German U-boat Warfare

With American trade becoming more and more lopsided toward the Allied cause, many feared that it was only a matter of time before the United States would be at war. The issue that propelled most American fence sitters to side with the British was German submarine warfare.




The British, with the world’s largest navy, had effectively shut down German maritime trade. Because there was no hope of catching the British in numbers of ships, the Germans felt that the SUBMARINEwas their only key to survival. One “U-BOAT” could surreptitiously sink many battleships, only to slip away unseen. This practice would stop only if the British would lift their blockade.

Sinking the Lusitania

The isolationist American public had little concern if the British and Germans tangled on the high seas. The incident that changed everything was the sinking of the LUSITANIA. The Germans felt they had done their part to warn Americans about the danger of overseas travel.

The German government purchased advertisement space in American newspapers warning that Americans who traveled on ships carrying war contraband risked submarine attack. When the Lusitania departed New York, the Germans believed the massive passenger ship was loaded with munitions in its cargo hold. On May 7, 1915, a German U-boat torpedoed the ship without warning, sending 1,198 passengers, including 128 Americans, to an icy grave. The Lusitania, as it turned out, was carrying over 4 million rounds of ammunition.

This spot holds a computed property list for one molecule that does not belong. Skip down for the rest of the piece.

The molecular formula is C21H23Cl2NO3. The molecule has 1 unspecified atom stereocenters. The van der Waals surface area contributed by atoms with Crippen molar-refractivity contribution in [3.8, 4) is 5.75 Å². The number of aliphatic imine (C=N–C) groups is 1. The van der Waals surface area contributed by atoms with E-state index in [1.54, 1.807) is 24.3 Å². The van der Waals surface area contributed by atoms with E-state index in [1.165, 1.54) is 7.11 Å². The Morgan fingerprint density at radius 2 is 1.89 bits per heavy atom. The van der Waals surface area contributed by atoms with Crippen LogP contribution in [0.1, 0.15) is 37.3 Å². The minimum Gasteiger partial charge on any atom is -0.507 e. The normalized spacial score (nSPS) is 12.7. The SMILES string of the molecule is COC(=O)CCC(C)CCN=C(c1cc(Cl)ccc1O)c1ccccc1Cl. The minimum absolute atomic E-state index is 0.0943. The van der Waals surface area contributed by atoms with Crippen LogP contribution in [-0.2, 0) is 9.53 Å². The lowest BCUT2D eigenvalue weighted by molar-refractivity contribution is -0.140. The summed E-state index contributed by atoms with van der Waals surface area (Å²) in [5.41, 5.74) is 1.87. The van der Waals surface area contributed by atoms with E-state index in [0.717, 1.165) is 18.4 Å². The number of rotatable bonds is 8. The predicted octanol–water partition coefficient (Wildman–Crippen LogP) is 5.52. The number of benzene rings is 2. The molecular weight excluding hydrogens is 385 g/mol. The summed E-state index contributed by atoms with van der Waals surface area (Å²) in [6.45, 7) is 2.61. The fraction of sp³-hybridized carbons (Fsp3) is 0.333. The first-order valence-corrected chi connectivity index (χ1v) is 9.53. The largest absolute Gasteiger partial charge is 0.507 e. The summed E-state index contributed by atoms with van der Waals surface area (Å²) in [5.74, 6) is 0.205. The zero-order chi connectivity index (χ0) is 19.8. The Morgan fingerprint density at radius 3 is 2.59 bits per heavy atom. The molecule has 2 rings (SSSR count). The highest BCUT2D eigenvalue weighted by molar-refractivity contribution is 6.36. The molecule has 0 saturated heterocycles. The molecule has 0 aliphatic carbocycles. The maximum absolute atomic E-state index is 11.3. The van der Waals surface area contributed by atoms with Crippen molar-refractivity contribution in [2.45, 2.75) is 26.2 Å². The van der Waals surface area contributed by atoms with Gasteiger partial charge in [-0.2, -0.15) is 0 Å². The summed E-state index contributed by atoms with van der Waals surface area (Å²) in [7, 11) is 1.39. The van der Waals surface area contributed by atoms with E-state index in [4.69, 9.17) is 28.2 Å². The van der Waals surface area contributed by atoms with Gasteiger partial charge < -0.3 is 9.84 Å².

President Woodrow Wilson was enraged. The British were breaking the rules, but the Germans were causing deaths.

Wilson’s Secretary of State, William Jennings Bryan, recommended a ban on American travel on any ships of nations at war. Wilson preferred a tougher line against the German Kaiser. He demanded an immediate end to submarine warfare, prompting Bryan to resign in protest. The Germans began a 2-year practice of pledging to cease submarine attacks, reneging on that pledge, and issuing it again under U.S. protest.

Wilson had other reasons for leaning toward the Allied side. He greatly admired the British government, and democracy in any form was preferable to German authoritarianism. The historical ties with Britain seemed to draw the United States closer to that side.

Many Americans felt a debt to France for their help in the American Revolution. Several hundred volunteers, appropriately named the LAFAYETTE ESCADRILLES, already volunteered to fight with the French in 1916. In November of that year, Wilson campaigned for re-election with a peace platform. “He kept us out of war,” read his campaign signs, and Americans narrowly returned him to the White House. But peace was not to be.

This work by The Independence Hall Association is licensed under a Creative Commons Attribution 4.0 International License.